The reason Kirk doesn't raise the shields is to show that Kirk has lost it to some extent, is rusty, is getting old, a bit arrogant, is more realistic than a super-hero.
It was done deliberately and then in the end when he defeats Khan (at a great cost) he makes up for it to some extent. It was the deliberate intent of the writers to show some
vulnerability in Kirk.
Its not 'inexcusable' or 'inexplicable' IMO. People may not like it that their hero Starship Captains can make a mistake but it happened in TOS on occasion - usually not at the cost of people lives or the ship.
I personally would have preferred Kirk to always be perfect and be a cool older Captain like nuPike but that's not the way they went with the TOS movies.
As the Spock's Khan scream I can take it or leave it. I can see what the writers were trying to do and I as a fan appreciate it.
In the 3 times I saw STID in the cinema no-one groaned or fainted in horror at the scream, or at the underwear scene, or when we saw Prime Spock. Most people just seemed pretty buzzed and enjoyed the movie.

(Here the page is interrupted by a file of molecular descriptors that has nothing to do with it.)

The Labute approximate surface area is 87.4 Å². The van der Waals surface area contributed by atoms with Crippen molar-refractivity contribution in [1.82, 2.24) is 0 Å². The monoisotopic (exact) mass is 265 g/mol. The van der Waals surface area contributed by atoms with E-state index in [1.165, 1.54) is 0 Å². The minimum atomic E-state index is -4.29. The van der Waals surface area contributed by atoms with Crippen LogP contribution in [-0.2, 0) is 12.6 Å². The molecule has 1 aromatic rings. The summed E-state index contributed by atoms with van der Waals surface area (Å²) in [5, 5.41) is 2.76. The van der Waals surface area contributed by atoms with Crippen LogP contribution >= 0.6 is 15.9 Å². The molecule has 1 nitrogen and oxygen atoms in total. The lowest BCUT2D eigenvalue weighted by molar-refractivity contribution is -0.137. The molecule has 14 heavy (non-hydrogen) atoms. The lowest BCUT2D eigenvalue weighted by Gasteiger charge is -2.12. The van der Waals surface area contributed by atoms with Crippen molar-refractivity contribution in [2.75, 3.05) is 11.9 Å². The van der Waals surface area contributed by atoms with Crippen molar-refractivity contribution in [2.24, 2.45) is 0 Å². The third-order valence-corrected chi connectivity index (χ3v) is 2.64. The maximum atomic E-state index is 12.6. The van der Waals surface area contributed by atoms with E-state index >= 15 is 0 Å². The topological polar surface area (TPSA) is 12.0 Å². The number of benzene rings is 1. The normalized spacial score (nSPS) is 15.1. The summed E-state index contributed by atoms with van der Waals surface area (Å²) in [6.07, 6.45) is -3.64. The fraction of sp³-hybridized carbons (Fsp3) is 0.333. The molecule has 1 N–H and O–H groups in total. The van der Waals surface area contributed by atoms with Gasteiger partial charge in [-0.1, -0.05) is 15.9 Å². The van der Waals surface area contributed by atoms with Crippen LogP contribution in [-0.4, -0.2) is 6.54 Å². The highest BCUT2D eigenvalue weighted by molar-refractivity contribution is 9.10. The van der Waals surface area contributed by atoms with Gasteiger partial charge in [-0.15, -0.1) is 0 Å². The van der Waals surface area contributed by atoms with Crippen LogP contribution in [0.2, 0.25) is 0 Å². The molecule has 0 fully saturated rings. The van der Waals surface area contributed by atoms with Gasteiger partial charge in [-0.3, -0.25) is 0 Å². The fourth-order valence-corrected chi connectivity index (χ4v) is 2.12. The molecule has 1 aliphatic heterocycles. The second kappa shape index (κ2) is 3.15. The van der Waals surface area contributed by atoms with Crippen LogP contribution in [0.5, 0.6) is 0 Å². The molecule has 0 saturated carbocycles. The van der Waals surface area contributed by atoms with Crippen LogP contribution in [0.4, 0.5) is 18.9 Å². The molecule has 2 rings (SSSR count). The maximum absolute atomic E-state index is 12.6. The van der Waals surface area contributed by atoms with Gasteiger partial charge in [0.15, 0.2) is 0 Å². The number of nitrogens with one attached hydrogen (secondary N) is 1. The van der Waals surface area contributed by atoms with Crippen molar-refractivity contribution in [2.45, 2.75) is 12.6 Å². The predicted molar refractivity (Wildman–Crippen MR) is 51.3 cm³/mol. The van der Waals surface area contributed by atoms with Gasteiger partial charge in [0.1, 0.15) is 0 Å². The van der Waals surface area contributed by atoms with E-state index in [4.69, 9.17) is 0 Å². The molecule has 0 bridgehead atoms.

Even a human screaming like how Spock did would be over the top. So when a Vulcan of all people does it, it's like WTF... The Shat pulled it off and he did it well in his unique Shatnerian fashion, but it's not something you recommend for any actor in any movie to do again. Just ask Lucas and James Earl Jones in Ep III.
Wait wait wait wait wait.
You have me all wrong. I am not one of those girls. I absolutely despise those kind of girls. I want the best for kirk. In fact all my favourite heroes in sci fi and fatansy from Luke skywalker to harry potter to King Aragorn of Godor to Flash Gordon to Peter Parker to Clark Kent all had and made commitment to women and I loved it. I loved it because it was very realistic. it is part of being a human being.
The people that don't want kirk or spock to find girls are slash female fans. I hope borgboy does not feel insulted because we have been clashing on this issue, but more importantly I am glad someone else has spoken out on this nonsense behaviour driven by many female fans.